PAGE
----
The Reading sisters: growing up in the Althorpe Arms

In the early 1970s, Kit and Ivy Reading were interviewed for the 1st edition of the Bath Place Times, painting a vivid picture of their lives and the area where they grew up.

The Reading family kept the Althorpe Arms in Althorpe Street for 42 years, until the area became a trading estate in the 1960s.   Mr & Mrs Reading took on the pub during the war in 1916, when Kitty was 3.   Kitty said she never knew any other life, she knew everybody and everybody knew her, – “Everybody in Leamington knows our family, we are old Leamingtonians …… we are the oldest victuallers in Leamington.”   She added, “When I was younger, I used to make myself old-looking, used to play piano and entertain – now I don’t mind telling people my age.  It’s very funny in this trade.  My mother used to say, “Kate, get out of that bar – you’re just a picture on a chocolate box, you’re just face value.  Don’t you dare argue at that bar – come out smiling even if you have been crying at the back.”

When the Readings took on the Althorpe Arms, there were three pubs in Althorpe Street, and about every 12 months the managers changed and the ‘Arms’ customers would vanish. Then suddenly they came back, and according to the sisters, “you didn’t dare say “Hello Stranger” and make them believe we’d missed them. You just said “Been poorly?” They’d been in the other pubs to see what the new people were like.”

Ivy continued: “The old pawn shop was by us at the bottom of the street.  The women used to stand in the queue on Monday morning.  Their husband’s clothes had to go to pay the rent and everything.  After the war, there was hardly any work for the men and it was unknown for a woman to go out to work.  For the men, there was only the Council, the gasworks and sweeping the roads.  My husband was an engine driver.   We married in 1919, and he used to get 26 shillings a week and he gave all of it to me.  He didn’t take any pocket money.  A pound of marge was 4d, a 2lb pot of jam 4 ½d.   Before we went into the [pub] business, we lived in a three-storey house in Althorpe Street, with a little shop just facing us, where you could buy a penny rasher of bacon.  Some of the women used to go and work in a laundry – just a cottage – for a shilling a day.  We used to see them coming home at night, with their sleeves still rolled up, calling in the shop.  Mrs Talbot who ran it used to lay the bacon out flat with the back of a knife.  Then they would get a one penny square of best butter, (real farm butter about a ¼ inch thick) and a packet of cocoa, a piece of cheese and oddments like that, all out of a shilling”.

Members of the Reading family, 1950s

Members of the Reading family, 1950s

When Mr & Mrs Readings took over the pub, it cost them £50 “lock, stock and barrel.”   Guinness was 2 ½d then.   Mrs Reading couldn’t write to begin with, but she soon learned to write 4d strap [on the slate].  The customers had ‘tick’ written on a piece of cardboard hanging behind the bar until it was paid on Fridays, then on Mondays their wives would be down at the pawnshop again.  There was many a fight and many a black-eye on Friday and Saturday when the men got their wages.  The Readings kept a bottle of Witch Hazel behind the bar to deal with the bruises.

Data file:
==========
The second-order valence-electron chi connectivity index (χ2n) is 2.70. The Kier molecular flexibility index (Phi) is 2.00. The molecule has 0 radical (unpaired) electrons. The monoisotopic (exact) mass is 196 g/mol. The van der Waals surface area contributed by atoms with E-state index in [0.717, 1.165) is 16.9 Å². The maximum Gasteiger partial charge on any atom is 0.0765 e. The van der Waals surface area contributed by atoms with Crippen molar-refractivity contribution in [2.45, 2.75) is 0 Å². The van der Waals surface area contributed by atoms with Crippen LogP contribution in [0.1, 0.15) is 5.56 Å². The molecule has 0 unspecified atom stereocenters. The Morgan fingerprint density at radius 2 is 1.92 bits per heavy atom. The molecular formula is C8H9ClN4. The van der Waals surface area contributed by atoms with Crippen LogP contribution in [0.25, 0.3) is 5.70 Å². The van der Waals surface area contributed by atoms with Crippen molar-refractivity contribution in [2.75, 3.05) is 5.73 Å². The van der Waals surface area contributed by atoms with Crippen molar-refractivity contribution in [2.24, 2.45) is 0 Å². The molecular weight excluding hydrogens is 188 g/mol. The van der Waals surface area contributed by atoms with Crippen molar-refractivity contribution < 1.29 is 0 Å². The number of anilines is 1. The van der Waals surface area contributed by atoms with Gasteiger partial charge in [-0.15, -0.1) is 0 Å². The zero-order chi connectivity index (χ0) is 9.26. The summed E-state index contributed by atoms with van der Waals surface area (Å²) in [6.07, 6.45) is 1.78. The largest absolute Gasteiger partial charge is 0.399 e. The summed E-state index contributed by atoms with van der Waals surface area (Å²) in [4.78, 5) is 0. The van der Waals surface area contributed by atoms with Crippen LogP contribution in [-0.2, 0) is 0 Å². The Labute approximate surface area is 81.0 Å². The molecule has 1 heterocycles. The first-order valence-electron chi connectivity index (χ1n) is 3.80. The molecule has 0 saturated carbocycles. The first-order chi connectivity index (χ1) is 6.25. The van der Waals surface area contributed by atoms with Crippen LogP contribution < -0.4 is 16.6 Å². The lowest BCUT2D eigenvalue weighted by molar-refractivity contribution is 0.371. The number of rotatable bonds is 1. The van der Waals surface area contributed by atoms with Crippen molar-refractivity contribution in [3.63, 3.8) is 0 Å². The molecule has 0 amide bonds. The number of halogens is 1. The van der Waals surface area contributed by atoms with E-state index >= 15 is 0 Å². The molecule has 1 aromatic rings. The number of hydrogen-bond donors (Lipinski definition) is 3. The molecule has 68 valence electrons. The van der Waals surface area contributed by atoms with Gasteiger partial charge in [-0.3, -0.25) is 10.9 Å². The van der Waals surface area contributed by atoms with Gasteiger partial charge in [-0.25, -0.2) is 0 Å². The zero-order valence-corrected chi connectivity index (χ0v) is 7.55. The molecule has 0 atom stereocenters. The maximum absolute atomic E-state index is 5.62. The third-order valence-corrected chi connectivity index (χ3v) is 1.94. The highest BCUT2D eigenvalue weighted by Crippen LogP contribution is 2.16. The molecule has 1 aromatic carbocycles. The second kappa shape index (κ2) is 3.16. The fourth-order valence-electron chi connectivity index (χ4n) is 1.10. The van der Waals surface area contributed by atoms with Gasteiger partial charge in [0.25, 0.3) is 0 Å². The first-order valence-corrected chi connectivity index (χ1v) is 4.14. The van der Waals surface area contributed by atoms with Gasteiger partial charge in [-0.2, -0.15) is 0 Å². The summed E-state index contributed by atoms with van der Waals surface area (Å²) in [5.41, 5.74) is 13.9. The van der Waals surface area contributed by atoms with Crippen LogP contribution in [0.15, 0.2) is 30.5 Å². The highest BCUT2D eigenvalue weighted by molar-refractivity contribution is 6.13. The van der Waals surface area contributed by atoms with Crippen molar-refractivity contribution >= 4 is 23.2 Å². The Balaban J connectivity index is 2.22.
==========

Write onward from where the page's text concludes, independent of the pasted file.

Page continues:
Ivy never bought meat until about 9 or 10 o’clock at night, when it was getting cheap. She could buy two rabbits for 2s. 6d, a sheep’s heart or a big bullocks heart for 2s. 6d, or an H-bone, big enough to cut steaks off before you started your Sunday lunch.  Ivy thinks that she was better off in those days: the butcher would almost throw a breast of lamb at you, whereas “someone paid 12s. for one the other day” [in 1974]

Ivy and Kit in the Althorpe Arms

Kitty and Elsie in the Althorpe Arms

Kit Reading went on: “I’ve lived my life behind the counter you might say, grew up in the cellar of this business.   I’ve enjoyed every bit of it.   I think I’d do the same over and over again, because I’ve never known a private life.   I spent all my life behind the bar until I slipped away and had a bit of fun.   I had four engagement rings!   I was my mother’s favourite daughter.”

When the Althorpe estate was demolished, 201 families were displaced.   Kitty was interviewed by the Leamington Spa Courier, who reported her saying that “We’ve dispersed the salt of the earth.”  She went on to explain that if someone hadn’t got a sheet for their bed, someone else would go and fetch them one, or if anyone was ill…  Mrs Reading paid the doctor many a half a crown for him to make a home visit.   Some families owed him so much he wouldn’t have come otherwise.  There was a collection box on the mantelshelf in the bar, and when it eventually got to 7s. 6d, whoever next needed to see a doctor at the hospital, was given it.  If you could afford it, there was a dispensary in Hamilton Terrace where 4d a month would pay for the privilege of a doctor to cover the family.

In the depression, Mr Reading became a lamplighter, and sometimes Kit used to go and draw his wages, – 16s 6d.  He also did about 3 ½ days a week gardening, to pay for his tobacco ( he smoked a little clay pipe).  At Christmas time, he made sure he called where he did all the lamp-lighting, so he got lots of tips, – silver 3d bits and 6d, which he carefully saved.  Kit continued, “When I was younger and times were very hard we used to go and fetch a penny ticket from the Town Hall, where the Polish Club is now, and get some soup from where the sports shop is now [1974], in Regent Place.  There used to be a coffee tavern ….. and we used to go down the steps at the side and there used to be a big cooker and that was where the meat was done.    We used to have a quarter of soup for a penny and a slice of bread, and the loaves used to be big long double loaves and the slices used to be two inches thick.”

 

Allan Jennings 2013

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